Skipper Virat Kohli came to the rescue of under-fire Mahendra Singh Dhoni, whose painstaking 37 off 58 balls, came in for sharp criticism after England beat India by 86 runs in the second One-Day International (ODI) at the Lord’s on Saturday. Hailed as one of the best ever finishers in limited overs, Dhoni, in the past couple of years, has struggled to finish high pressure games. In a similar incident, the tourists were 140/4, needing a further 183 runs in 23 overs to reach their target of 323, when Dhoni walked out to bat at the home of cricket.
It was a situation that cried out for some belligerent batting from the often aggressive Dhoni, one of the best finishers of a white-ball innings in the modern game.
Yet instead, Dhoni made a sedate 37 off 59 balls with just two fours.
When he eventually holed out off Liam Plunkett with a rare lofted shot, India were effectively beaten at 215 for eight with just under four overs remaining.
India were bowled out for 236 off the last ball of the match as England won by 86 runs to level the three-match series at 1-1 ahead of Tuesday’s finale at Headingley.
Dhoni’s innings may not have been quite as extraordinary as India great Sunil Gavaskar’s infamous ‘go-slow’ against England at Lord’s in the inaugural match of the first World Cup in 1975, when the celebrated opener carried his bat for 36 not out in a 60-over match his side lost by a mammoth 202 runs, but it was curious all the same.
England Test paceman Stuart Broad, commentating on Sky Sports, said of Dhoni: “Today he never really quite got going and he had no fluency to his batting — two boundaries in 59 balls, and you’re not going to win too many games doing that.”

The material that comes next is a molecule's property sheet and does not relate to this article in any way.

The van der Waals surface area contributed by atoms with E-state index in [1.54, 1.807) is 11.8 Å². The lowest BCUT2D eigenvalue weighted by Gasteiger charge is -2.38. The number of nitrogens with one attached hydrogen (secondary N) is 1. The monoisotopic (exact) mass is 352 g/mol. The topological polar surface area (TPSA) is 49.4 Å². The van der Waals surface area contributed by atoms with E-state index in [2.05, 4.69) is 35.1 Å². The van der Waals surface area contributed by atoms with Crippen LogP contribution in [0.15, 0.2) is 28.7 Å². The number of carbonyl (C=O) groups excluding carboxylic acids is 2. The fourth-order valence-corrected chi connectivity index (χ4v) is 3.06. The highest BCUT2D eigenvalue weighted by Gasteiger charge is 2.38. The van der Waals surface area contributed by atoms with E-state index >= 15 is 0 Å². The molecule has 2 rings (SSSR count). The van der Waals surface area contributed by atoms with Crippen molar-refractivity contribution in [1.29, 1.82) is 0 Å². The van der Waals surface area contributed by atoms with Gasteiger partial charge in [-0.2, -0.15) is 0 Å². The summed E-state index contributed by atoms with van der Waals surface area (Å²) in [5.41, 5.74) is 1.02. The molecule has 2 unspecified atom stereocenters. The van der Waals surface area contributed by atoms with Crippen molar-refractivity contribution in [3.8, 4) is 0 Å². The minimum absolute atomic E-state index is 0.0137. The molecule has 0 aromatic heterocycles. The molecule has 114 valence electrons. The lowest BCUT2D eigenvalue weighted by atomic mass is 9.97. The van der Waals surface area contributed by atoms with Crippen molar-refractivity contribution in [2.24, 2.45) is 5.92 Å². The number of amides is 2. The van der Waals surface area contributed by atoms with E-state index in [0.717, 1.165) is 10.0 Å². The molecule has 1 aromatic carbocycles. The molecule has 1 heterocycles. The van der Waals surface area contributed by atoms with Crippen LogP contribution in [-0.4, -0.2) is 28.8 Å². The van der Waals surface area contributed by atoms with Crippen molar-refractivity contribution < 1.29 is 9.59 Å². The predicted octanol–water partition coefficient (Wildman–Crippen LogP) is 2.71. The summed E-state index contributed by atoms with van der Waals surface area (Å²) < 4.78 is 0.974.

Meanwhile former India off-spinner Harbhajan Singh added: “Today was definitely a different Dhoni we got to see.
“He normally does take his time, but then once he’s in he looks for the boundary. But, today he was short of partners, though he still probably defended too many balls.”
But Kohli defended the 37-year-old Dhoni, a veteran of 320 ODIs who effectively won the 2011 World Cup final for India against Sri Lanka in Mumbai off his own bat, by saying: “This comes up again and again when he is not able to play in the normal way he does.
“It’s very unfortunate people just jump to conclusions very quickly.”
Kohli added: “When he does well, people call him the best finisher ever and when they don’t go well, they all pounce on him.
“We all have bad days in cricket and today was a bad one for everyone, not just him.
“Also, you want to take the innings deep; you don’t want to just lose by 160-170 runs, and he has the experience, but some days it just doesn’t come off.
“Other people jump to conclusions, but we don’t – we totally believe in him.”